Reducing Inflammation

anti-inflammation

Inflammation is a natural response of the immune system intended to protect the body from infection and injury. We can experience inflammation externally when we have a physical injury such as a cut, bug bite, or other trauma.  We can also experience inflammation internally in areas such as the digestive system, respiratory system, urinary system, cardiovascular system and musculoskeletal system.

Everyone experiences inflammation throughout their life and for various reasons. Although, to a certain degree, inflammation is necessary for healing from infection and trauma, prevention of chronic inflammation is very important as this can lead to or worsen many different illnesses and diseases.

This guide will cover various signs, symptoms and causes of inflammation, as well as provide suggestions for reducing and preventing inflammation through diet and lifestyle.


Inflammation is a protective immune system response to illness or injury that is characterized by redness, heat, swelling, and pain. Acute inflammation is necessary to prevent the spread of pathogens, repair damaged tissue and activate the healing process. Unfortunately, however, too much inflammation can cause more harm than good. Chronic, prolonged inflammation has become very common in many individuals. It is often undetected and is at the root of many illnesses and diseases.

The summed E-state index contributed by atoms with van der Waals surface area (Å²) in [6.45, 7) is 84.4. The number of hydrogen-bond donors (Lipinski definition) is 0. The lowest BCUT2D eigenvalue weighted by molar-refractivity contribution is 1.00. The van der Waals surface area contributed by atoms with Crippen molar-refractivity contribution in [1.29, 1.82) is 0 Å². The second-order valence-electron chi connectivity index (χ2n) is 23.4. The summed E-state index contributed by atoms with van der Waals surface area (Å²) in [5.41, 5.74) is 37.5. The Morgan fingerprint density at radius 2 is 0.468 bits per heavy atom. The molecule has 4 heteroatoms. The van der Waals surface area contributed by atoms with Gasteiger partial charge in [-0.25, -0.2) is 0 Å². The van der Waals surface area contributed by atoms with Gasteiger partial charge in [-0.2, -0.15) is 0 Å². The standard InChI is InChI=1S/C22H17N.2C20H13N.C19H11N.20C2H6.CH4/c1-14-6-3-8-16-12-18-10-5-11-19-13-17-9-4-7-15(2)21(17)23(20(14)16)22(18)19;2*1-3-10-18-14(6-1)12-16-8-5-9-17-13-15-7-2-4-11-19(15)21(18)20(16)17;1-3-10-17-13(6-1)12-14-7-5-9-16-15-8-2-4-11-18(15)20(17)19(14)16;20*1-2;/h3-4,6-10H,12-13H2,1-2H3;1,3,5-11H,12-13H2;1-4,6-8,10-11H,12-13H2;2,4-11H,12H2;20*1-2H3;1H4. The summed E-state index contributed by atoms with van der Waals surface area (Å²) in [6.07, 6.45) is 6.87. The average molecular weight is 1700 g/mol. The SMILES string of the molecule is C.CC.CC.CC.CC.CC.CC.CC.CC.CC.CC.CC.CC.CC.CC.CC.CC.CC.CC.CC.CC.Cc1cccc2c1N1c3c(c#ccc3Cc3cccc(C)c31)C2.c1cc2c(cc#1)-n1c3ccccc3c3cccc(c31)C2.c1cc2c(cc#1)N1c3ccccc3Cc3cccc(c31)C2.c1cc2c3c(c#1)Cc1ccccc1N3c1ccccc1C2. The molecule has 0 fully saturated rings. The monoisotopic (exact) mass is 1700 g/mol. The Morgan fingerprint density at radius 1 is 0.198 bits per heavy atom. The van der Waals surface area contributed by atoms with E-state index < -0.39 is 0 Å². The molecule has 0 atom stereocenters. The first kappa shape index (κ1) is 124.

Triggers of inflammation can include - medication and drug overuse, infections, injury and trauma, environmental toxins, free radical damage, allergies, lack of exercise, various disorders and poor dietary habits.

Inflammation can be internal, which is often caused by bacterial infections and various disorders (such as allergies, asthma, and autoimmune conditions), and can be difficult to detect. Inflammation can also be external, which is easier to detect and often the result of injury, infection, and allergies.

Through a healthy diet and lifestyle shifts plus additional supplementation (if needed), inflammation can be effectively reduced and prevented.